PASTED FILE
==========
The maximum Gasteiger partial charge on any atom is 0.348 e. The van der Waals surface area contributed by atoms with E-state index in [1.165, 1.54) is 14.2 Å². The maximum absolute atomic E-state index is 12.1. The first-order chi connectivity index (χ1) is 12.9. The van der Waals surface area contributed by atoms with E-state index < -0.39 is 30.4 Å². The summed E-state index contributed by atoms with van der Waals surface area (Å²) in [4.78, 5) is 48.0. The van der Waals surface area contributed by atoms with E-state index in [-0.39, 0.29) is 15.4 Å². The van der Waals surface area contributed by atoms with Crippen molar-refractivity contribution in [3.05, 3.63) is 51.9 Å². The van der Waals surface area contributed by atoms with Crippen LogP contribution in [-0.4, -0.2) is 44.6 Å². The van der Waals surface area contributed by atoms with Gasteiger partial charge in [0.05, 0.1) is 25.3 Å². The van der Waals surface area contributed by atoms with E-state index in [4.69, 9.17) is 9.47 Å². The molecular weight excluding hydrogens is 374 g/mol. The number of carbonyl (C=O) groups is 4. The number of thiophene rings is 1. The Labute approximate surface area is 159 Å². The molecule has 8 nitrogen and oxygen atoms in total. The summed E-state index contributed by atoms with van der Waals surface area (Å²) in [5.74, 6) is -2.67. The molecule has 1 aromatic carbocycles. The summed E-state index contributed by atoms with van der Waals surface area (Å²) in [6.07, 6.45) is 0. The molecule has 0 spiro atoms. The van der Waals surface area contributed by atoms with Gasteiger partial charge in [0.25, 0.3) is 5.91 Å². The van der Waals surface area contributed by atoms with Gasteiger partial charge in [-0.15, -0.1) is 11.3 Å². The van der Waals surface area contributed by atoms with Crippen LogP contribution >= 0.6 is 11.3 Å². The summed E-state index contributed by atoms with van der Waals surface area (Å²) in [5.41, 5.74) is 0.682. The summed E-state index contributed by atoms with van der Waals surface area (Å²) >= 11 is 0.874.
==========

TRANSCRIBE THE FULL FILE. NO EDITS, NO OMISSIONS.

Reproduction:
The maximum Gasteiger partial charge on any atom is 0.348 e. The van der Waals surface area contributed by atoms with E-state index in [1.165, 1.54) is 14.2 Å². The maximum absolute atomic E-state index is 12.1. The first-order chi connectivity index (χ1) is 12.9. The van der Waals surface area contributed by atoms with E-state index < -0.39 is 30.4 Å². The summed E-state index contributed by atoms with van der Waals surface area (Å²) in [4.78, 5) is 48.0. The van der Waals surface area contributed by atoms with E-state index in [-0.39, 0.29) is 15.4 Å². The van der Waals surface area contributed by atoms with Crippen molar-refractivity contribution in [3.05, 3.63) is 51.9 Å². The van der Waals surface area contributed by atoms with Crippen LogP contribution in [-0.4, -0.2) is 44.6 Å². The van der Waals surface area contributed by atoms with Gasteiger partial charge in [0.05, 0.1) is 25.3 Å². The van der Waals surface area contributed by atoms with E-state index in [4.69, 9.17) is 9.47 Å². The molecular weight excluding hydrogens is 374 g/mol. The number of carbonyl (C=O) groups is 4. The number of thiophene rings is 1. The Labute approximate surface area is 159 Å². The molecule has 8 nitrogen and oxygen atoms in total. The summed E-state index contributed by atoms with van der Waals surface area (Å²) in [5.74, 6) is -2.67. The molecule has 1 aromatic carbocycles. The summed E-state index contributed by atoms with van der Waals surface area (Å²) in [6.07, 6.45) is 0. The molecule has 0 spiro atoms. The van der Waals surface area contributed by atoms with Gasteiger partial charge in [0.25, 0.3) is 5.91 Å². The van der Waals surface area contributed by atoms with Gasteiger partial charge in [-0.15, -0.1) is 11.3 Å². The van der Waals surface area contributed by atoms with Crippen LogP contribution >= 0.6 is 11.3 Å². The summed E-state index contributed by atoms with van der Waals surface area (Å²) in [5.41, 5.74) is 0.682. The summed E-state index contributed by atoms with van der Waals surface area (Å²) >= 11 is 0.874.